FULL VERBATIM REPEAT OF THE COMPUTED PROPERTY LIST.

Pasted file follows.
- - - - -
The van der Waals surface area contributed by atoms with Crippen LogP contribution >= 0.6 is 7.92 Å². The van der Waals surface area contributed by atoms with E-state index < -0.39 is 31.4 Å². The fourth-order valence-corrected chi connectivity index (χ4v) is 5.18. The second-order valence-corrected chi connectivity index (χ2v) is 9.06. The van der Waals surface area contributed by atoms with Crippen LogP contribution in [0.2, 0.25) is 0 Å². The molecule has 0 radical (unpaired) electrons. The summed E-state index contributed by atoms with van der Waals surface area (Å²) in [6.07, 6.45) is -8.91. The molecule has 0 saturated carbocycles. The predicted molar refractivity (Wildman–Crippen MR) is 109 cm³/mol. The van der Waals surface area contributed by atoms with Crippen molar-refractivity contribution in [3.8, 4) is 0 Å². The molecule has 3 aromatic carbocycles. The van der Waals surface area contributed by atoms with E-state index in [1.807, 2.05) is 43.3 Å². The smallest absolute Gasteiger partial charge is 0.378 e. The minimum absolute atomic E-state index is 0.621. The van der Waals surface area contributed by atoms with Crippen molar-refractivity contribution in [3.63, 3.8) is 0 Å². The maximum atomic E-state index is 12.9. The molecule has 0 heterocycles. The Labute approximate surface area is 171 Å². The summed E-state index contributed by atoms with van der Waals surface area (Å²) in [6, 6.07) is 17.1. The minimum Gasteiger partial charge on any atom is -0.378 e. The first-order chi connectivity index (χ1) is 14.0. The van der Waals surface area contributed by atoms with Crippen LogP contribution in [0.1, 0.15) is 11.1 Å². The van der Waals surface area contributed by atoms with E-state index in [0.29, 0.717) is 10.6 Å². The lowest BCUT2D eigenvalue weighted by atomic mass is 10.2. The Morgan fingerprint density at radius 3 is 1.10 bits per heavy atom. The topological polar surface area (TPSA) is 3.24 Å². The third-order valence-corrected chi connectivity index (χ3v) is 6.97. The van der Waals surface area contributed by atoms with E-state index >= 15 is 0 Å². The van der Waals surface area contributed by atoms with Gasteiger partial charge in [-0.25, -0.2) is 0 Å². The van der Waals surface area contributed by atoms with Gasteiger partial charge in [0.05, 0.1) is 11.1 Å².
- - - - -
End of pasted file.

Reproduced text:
The van der Waals surface area contributed by atoms with Crippen LogP contribution >= 0.6 is 7.92 Å². The van der Waals surface area contributed by atoms with E-state index < -0.39 is 31.4 Å². The fourth-order valence-corrected chi connectivity index (χ4v) is 5.18. The second-order valence-corrected chi connectivity index (χ2v) is 9.06. The van der Waals surface area contributed by atoms with Crippen LogP contribution in [0.2, 0.25) is 0 Å². The molecule has 0 radical (unpaired) electrons. The summed E-state index contributed by atoms with van der Waals surface area (Å²) in [6.07, 6.45) is -8.91. The molecule has 0 saturated carbocycles. The predicted molar refractivity (Wildman–Crippen MR) is 109 cm³/mol. The van der Waals surface area contributed by atoms with Crippen molar-refractivity contribution in [3.8, 4) is 0 Å². The molecule has 3 aromatic carbocycles. The van der Waals surface area contributed by atoms with E-state index in [1.807, 2.05) is 43.3 Å². The smallest absolute Gasteiger partial charge is 0.378 e. The minimum absolute atomic E-state index is 0.621. The van der Waals surface area contributed by atoms with Crippen molar-refractivity contribution in [3.63, 3.8) is 0 Å². The maximum atomic E-state index is 12.9. The molecule has 0 heterocycles. The Labute approximate surface area is 171 Å². The summed E-state index contributed by atoms with van der Waals surface area (Å²) in [6, 6.07) is 17.1. The minimum Gasteiger partial charge on any atom is -0.378 e. The first-order chi connectivity index (χ1) is 14.0. The van der Waals surface area contributed by atoms with Crippen LogP contribution in [0.1, 0.15) is 11.1 Å². The van der Waals surface area contributed by atoms with E-state index in [0.29, 0.717) is 10.6 Å². The lowest BCUT2D eigenvalue weighted by atomic mass is 10.2. The Morgan fingerprint density at radius 3 is 1.10 bits per heavy atom. The topological polar surface area (TPSA) is 3.24 Å². The third-order valence-corrected chi connectivity index (χ3v) is 6.97. The van der Waals surface area contributed by atoms with E-state index >= 15 is 0 Å². The van der Waals surface area contributed by atoms with Gasteiger partial charge in [-0.25, -0.2) is 0 Å². The van der Waals surface area contributed by atoms with Gasteiger partial charge in [0.05, 0.1) is 11.1 Å².